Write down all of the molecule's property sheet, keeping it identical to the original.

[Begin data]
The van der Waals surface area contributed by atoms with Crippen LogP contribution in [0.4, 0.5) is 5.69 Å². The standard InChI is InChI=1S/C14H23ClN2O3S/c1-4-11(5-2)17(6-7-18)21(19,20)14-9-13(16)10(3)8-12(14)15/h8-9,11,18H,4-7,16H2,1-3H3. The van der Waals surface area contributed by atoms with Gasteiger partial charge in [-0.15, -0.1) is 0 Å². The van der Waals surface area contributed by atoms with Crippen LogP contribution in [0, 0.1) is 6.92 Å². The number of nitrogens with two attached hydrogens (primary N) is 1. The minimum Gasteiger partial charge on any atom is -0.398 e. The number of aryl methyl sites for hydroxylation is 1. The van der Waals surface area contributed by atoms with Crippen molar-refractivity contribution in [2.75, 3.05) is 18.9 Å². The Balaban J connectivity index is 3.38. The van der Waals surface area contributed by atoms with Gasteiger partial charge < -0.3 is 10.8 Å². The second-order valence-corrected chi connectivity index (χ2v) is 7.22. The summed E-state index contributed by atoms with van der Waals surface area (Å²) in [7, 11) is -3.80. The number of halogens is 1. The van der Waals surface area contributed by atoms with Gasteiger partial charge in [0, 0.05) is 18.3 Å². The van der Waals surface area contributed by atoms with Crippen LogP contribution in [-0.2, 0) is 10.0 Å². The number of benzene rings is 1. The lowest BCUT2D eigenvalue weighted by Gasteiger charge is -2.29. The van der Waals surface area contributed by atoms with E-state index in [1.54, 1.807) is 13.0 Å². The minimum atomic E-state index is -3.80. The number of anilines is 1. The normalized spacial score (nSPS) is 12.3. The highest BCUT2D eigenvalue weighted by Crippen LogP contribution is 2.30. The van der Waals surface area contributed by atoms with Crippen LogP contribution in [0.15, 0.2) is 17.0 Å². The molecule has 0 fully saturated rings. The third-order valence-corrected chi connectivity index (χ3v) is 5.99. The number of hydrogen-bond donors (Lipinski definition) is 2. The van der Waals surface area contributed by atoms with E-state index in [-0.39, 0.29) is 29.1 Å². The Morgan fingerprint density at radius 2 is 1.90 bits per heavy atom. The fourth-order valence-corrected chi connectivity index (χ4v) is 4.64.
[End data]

The van der Waals surface area contributed by atoms with Crippen LogP contribution in [0.4, 0.5) is 5.69 Å². The standard InChI is InChI=1S/C14H23ClN2O3S/c1-4-11(5-2)17(6-7-18)21(19,20)14-9-13(16)10(3)8-12(14)15/h8-9,11,18H,4-7,16H2,1-3H3. The van der Waals surface area contributed by atoms with Gasteiger partial charge in [-0.15, -0.1) is 0 Å². The van der Waals surface area contributed by atoms with Crippen LogP contribution in [0, 0.1) is 6.92 Å². The number of nitrogens with two attached hydrogens (primary N) is 1. The minimum Gasteiger partial charge on any atom is -0.398 e. The number of aryl methyl sites for hydroxylation is 1. The van der Waals surface area contributed by atoms with Crippen molar-refractivity contribution in [2.75, 3.05) is 18.9 Å². The Balaban J connectivity index is 3.38. The van der Waals surface area contributed by atoms with Gasteiger partial charge < -0.3 is 10.8 Å². The second-order valence-corrected chi connectivity index (χ2v) is 7.22. The summed E-state index contributed by atoms with van der Waals surface area (Å²) in [7, 11) is -3.80. The number of halogens is 1. The van der Waals surface area contributed by atoms with Gasteiger partial charge in [0, 0.05) is 18.3 Å². The van der Waals surface area contributed by atoms with Crippen LogP contribution in [-0.2, 0) is 10.0 Å². The number of benzene rings is 1. The lowest BCUT2D eigenvalue weighted by Gasteiger charge is -2.29. The van der Waals surface area contributed by atoms with E-state index in [1.54, 1.807) is 13.0 Å². The minimum atomic E-state index is -3.80. The number of anilines is 1. The normalized spacial score (nSPS) is 12.3. The highest BCUT2D eigenvalue weighted by Crippen LogP contribution is 2.30. The van der Waals surface area contributed by atoms with Crippen LogP contribution in [0.15, 0.2) is 17.0 Å². The molecule has 0 fully saturated rings. The third-order valence-corrected chi connectivity index (χ3v) is 5.99. The number of hydrogen-bond donors (Lipinski definition) is 2. The van der Waals surface area contributed by atoms with E-state index in [-0.39, 0.29) is 29.1 Å². The Morgan fingerprint density at radius 2 is 1.90 bits per heavy atom. The fourth-order valence-corrected chi connectivity index (χ4v) is 4.64.